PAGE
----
When I began to look at creating my own website, I ran across quite a few blogs advising me to use a static site generator like Jekyll or Middleman. The problem was, no one bothered to explain in layman’s terms what a static site generator was. How am I supposed to work with something when I don’t even know why it’s useful?

After some research, I found out that static site generators are tremendously promising tools that can deliver a superior website, though they require a lot of upfront work as well. Consider this your introduction to static site generators and why they’re important.

The Beginner’s Guide to Static Site Generators

What is a static site?

First of all, let’s define a static site. Websites can be generally divided into two categories – static and dynamic.

A static website is one that is designed, stored and delivered to the user as-is. It doesn’t change between the point when you hit save and when the user clicks on it. You write the HTML, format it with CSS, and upload the page to your server.

Dynamic websites, conversely, are constructed by a server-side controller that can substitute content into the site through another program. A simple example of this is WordPress. You use a simple browser-based interface to input content and the server backend renders it on a webpage dynamically using PHP.


Dynamic web pages are useful for hosting updated content and adding content through a simpler interface than raw HTML. Imagine running a blog in a static format where you have to hand-code every new post from scratch- talk about a nightmare.

Each type of website has its own advantages. Dynamic websites tend to be capable of more fancy stuff than their static counterparts, as well as being easier to manage.

However, static websites are cheap to store, easy to build, and load much faster. If you’re making a website without a lot of dynamic or interactive elements, it’s worth looking at using a static site of HTML, CSS and some JavaScript.


In a world where mobile devices are quickly becoming the dominant type of device people use to browse the web, having a fast and lightweight website is crucially important. Users’ attention spans grow shorter every year, and every second your site spends loading that super cool client-side scripting increases the chances users will bail.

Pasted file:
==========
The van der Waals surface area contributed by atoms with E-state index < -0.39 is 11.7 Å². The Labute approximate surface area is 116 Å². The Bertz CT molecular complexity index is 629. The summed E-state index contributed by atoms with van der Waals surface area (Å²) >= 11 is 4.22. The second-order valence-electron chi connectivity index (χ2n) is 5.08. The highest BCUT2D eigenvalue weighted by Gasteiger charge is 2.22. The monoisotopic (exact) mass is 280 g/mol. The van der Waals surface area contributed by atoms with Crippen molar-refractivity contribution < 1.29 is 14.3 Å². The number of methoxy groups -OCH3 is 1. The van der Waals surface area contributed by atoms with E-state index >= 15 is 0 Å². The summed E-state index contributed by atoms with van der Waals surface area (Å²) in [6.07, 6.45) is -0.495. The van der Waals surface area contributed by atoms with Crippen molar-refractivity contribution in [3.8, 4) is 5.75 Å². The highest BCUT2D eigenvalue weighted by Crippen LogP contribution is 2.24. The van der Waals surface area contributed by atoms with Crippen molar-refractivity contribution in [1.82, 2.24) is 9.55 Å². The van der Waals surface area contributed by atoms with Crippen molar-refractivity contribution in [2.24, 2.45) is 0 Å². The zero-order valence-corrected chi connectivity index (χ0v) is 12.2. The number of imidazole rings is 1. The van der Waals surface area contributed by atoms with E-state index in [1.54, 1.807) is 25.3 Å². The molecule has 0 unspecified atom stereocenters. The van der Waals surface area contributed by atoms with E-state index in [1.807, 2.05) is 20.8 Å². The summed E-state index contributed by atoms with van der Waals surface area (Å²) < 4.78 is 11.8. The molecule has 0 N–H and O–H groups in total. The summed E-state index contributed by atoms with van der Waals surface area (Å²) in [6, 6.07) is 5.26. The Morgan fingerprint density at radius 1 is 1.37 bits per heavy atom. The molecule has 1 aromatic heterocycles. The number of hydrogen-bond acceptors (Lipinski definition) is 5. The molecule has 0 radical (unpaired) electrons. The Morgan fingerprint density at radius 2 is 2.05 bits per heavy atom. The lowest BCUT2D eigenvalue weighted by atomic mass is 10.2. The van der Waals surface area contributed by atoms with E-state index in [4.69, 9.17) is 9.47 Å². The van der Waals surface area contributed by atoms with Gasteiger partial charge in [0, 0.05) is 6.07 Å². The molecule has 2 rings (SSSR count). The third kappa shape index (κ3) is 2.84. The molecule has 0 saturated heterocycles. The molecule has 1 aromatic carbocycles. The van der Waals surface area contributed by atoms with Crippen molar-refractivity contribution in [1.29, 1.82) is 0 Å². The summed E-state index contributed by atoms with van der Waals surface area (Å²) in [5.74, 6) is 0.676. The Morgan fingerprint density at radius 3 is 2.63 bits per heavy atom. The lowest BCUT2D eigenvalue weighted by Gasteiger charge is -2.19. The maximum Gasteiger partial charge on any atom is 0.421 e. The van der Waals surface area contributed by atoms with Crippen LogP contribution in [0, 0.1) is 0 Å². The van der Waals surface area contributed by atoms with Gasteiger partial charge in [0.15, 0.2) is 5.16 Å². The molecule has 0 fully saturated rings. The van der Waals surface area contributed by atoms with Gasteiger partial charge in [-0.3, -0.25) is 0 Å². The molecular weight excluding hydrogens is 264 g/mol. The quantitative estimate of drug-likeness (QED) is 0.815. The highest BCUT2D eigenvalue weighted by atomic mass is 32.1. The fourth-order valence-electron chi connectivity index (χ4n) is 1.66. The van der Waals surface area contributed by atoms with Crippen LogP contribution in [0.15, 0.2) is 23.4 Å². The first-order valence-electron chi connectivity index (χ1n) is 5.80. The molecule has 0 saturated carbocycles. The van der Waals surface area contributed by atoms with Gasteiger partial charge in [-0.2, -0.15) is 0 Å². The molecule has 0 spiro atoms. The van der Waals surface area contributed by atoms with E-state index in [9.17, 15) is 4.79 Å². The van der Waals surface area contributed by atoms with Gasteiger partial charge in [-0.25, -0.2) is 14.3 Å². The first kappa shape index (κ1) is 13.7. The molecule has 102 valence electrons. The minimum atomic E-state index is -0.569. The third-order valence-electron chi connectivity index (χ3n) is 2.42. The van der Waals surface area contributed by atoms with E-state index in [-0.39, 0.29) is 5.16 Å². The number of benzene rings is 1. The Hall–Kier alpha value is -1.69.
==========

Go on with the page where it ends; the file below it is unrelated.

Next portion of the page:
Web designers also have a tendency to over-design. You can add in a bunch of crazy scripts, but you probably shouldn’t.

You should make your website as simple as possible for the sake of good design and loading quickly. Look at this and tell me they don’t have a point.

What is a static site generator?

A static site generator is a set of tools for building static websites automatically based on a set of input files. You give it some text files and content, and the generator will give you back a complete website.

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For this guide, we’ll just look at using Jekyll, the static site generator cooked up by one of the founders of GitHub.


In Jekyll, you have a set of nested templates. Each one has a bit of content you’ll put on every webpage. For example, head.html has a bit of code the generator will paste into the head of every HTML page you create. Change head.html and you change the head of every HTML page. This makes updating and managing the site infinitely easier.

The whole generation system works like this. You leave holes in the HTML pages and put in special placeholders that tell the generator what to fill in there.

How do I generate content?

Content comes when you feed in specially formatted .markdown files. Markdown is a special markup language that is amazing for blogging. You can type in plain English with a few symbols for formatting and the computer converts it into HTML.

At the top of every .markdown file for your content, you also must put an info box. Enter it like this:

layout: post

title: title here

Content starts here

Everthing between those sets of three dashes won’t appear within the body of the story but is instead accessed as a variable. If you look within your other page templates, you might see:

{{ page.title }}

This tells the static site generator to substitute whatever you put after the colon beside “title” in each individual post. That way you can define a page title once within the text and the generator pastes it everywhere in the HTML for you.

The really cool part is that you can roll your own variables and use those to substitute in content.

For example, I started putting together a blog with links to all my old stories. My HTML template has a link at the bottom of every page with “Original Link” as a link. The code looks like this:

<p><a href="{{ page.original }}" target="_blank">Original Story</a

In this case, the generator knows to fill in whatever link I define under “original: (link)” in every post to substitute there. Simple, and so much more efficient than manual editing.

That’s the real reward of static site generators. They’re an absolute pain to set up and get right, but once they’re ready adding new content and maintaining the system is incredibly easy.

Final Thoughts

Hopefully, this helped clear up some differences between static and dynamic websites and why it matters. Static websites have tremendous potential, especially in a mobile-first world. A good website that’s done the work to set up its static generator could do well.